• @Oddthinking That's a pretty fair assessment since even if we agree that the claim is notable on one grounds, I don't see how anyone is really going to care what she may or may not have said weeks to months from now, let alone years from now. – rjzii May 15 '13 at 17:21
  • The question has been split apart. :) – rjzii May 15 '13 at 17:28
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I started to compose a longer answer discussing the goals of our notability rule, and pointing out recent questions that suffered from the problems it was trying to solve.

Very briefly - and this should probably be in the FAQ somewhere:

  1. provides evidence that many people believe it, so it is worth lifting a finger to research it, in an effort to reduce (not increase) the spurious claims spread over the Internet.
  2. provides specifics, so we know we aren't challenging a strawman, and can see what definitions and context the original claim has.

This particular question was very specific. It was easy to research, and once someone had actually given an answer, the first issue is rather moot.

However, it dawned on me that the objection isn't really about our notability clause. It is about our 'Too Localized' close reason, i.e.

This question is unlikely to help any future visitors; it is only relevant to a small geographic area, a specific moment in time, or an extraordinarily narrow situation that is not generally applicable to the worldwide audience of the internet.

Now I wondering if this confusion between our "not notable" and "too localized" close reasons is widespread, because I can see now the distinction is rather subtle.

  • I agree. I think RobZ may have a good point, but it's not about notability, it's about whether or not the question will be interesting to many people for a long time. I think it would be wrong to wrap up those two goals into a single concept of notability. The notability threshold establishes the two goals that you mention. The third goal of long standing and broad interest is achieved by asking questions to not be "too localized". – user5582 May 15 '13 at 17:12
  • Hmm, well, to a certain extent notability and localization are closely related and in this case the person might currently be "notable" within the IT community (likely heavy overlap on this site :)) but temporally it's likely a very localized incident as I'd completely forgotten about her until I saw the question on here. There might be some people that still care in a couple weeks or months, but a couple years from now I doubt it. – rjzii May 15 '13 at 17:14
  • Too localized has been removed, so this may be worth updating? – user5341 Feb 25 '14 at 15:06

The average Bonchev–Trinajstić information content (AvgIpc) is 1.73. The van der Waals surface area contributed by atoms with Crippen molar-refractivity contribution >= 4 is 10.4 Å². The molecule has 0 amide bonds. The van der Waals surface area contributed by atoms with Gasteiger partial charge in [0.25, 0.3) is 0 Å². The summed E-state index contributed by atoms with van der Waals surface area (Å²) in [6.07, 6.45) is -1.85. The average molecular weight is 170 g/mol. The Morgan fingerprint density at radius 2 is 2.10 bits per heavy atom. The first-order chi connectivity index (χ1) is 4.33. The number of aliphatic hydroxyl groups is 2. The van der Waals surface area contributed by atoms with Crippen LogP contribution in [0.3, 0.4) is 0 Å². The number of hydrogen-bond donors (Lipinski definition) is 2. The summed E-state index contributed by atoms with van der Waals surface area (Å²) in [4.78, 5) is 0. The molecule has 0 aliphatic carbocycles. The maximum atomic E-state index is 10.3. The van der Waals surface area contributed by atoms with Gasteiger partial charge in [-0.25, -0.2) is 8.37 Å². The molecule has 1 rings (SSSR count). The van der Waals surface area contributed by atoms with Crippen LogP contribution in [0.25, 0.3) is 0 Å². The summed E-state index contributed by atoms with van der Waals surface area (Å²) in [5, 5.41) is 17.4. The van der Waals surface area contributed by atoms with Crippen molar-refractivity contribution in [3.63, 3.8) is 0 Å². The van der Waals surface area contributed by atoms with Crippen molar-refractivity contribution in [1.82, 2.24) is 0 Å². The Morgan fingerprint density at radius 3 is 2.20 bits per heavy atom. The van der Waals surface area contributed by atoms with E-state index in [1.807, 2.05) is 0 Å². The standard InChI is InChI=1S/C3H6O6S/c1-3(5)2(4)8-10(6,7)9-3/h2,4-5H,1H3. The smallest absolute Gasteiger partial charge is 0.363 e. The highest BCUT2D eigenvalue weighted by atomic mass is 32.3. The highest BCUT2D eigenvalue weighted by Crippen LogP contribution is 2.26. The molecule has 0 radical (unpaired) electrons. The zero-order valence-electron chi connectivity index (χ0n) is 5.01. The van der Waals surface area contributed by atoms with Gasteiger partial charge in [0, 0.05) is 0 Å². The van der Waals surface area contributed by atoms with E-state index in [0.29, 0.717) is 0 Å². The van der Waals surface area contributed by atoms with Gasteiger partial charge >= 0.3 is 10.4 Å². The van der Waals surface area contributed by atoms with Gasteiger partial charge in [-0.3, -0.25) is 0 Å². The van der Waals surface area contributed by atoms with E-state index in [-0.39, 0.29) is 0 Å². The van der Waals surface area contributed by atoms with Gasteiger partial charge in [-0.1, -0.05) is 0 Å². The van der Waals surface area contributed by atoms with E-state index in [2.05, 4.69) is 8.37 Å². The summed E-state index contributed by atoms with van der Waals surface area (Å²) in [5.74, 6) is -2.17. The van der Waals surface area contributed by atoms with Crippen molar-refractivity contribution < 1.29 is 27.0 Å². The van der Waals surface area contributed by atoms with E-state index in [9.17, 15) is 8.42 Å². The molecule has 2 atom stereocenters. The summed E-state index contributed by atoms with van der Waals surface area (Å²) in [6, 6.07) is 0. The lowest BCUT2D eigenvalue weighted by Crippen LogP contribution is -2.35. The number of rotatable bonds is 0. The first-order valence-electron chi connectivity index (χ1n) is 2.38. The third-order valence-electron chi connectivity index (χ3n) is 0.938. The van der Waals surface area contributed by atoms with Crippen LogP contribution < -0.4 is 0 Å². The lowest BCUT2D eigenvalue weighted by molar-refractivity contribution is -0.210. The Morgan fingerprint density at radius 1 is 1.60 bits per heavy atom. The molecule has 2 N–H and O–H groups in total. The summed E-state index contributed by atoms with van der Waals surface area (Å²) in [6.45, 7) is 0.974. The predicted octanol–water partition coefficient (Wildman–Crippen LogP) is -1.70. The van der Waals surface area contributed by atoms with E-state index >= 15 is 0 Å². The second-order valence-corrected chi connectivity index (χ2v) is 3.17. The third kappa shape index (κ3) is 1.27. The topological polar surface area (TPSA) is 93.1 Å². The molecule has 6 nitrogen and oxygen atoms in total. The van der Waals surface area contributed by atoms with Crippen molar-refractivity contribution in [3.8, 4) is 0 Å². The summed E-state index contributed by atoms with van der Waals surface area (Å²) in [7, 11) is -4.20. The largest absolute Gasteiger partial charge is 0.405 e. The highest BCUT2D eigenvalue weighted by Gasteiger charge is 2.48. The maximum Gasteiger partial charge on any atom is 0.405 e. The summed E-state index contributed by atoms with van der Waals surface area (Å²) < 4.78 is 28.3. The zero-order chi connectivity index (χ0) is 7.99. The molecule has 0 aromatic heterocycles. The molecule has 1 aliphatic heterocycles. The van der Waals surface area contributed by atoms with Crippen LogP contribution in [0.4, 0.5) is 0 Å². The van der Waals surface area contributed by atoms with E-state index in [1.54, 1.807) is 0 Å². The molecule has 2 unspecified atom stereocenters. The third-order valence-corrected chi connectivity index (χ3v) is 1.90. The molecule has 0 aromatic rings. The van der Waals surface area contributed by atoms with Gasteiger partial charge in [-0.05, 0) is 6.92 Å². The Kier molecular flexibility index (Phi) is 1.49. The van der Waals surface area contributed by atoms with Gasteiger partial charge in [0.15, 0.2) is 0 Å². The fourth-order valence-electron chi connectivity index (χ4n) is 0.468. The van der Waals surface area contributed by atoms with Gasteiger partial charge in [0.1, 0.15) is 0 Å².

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To start things off, I don't think that the Adria Richards question really reached the level of notability that it should have been included on this site in the first place. Had it not been for the "donglegate" it is very unlikely that anyone outside of her social network would have even known who she is. As it is, she's more known now for the issues in the IT community itself as opposed to any contributions that she has made to the community or society at large.

Minimum notability I think is something that is worth addressing but is going to be difficult to do so, but I think that Wikipedia does a good job of hitting upon the major point that notability requires some staying power and something should be relevant in the future. Going back to the Adria Richards question, is a comment that she may or may not have made actually relevant to anything and is anyone likely to even care a year from now?

Another bar that I've sometimes seen before is the number of Google hits a topic may have; however, I don't really feel that is a very good approach since Google search results appear to adapt themselves to the user and there are obviously going to be differences based upon localization (i.e. www.google.co.jp does not return the same results as www.google.com).

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    “had it not been for ‘donglegate’” – well but there was donglegate, that changes everything. – Konrad Rudolph May 16 '13 at 1:52
  • @KonradRudolph Yes and no, most of the 15 minutes of fame that Richards is enjoying is more due to the fact that she inadvertently raised awareness of an issue in the IT community than anything else. Even with that, most people in IT don't know who she is. – rjzii May 16 '13 at 4:00
  • @RobZ: as per google "notability": "donglegate" 90,100 web hits, "adria richards" - 298,000 web, 93 in recent news articles – vartec May 16 '13 at 8:01
  • @vartec - That's not saying much though, "monicagate" is much more important than donglegate was and it only gets 69,000 hits on Google. – rjzii May 16 '13 at 14:29
  • @robz it had like 5 different *-gate names (I remember that as "zippergate". And happened in times, when online journalism was practically non-existent. So 69K for just one name isn't bad result – vartec May 16 '13 at 17:55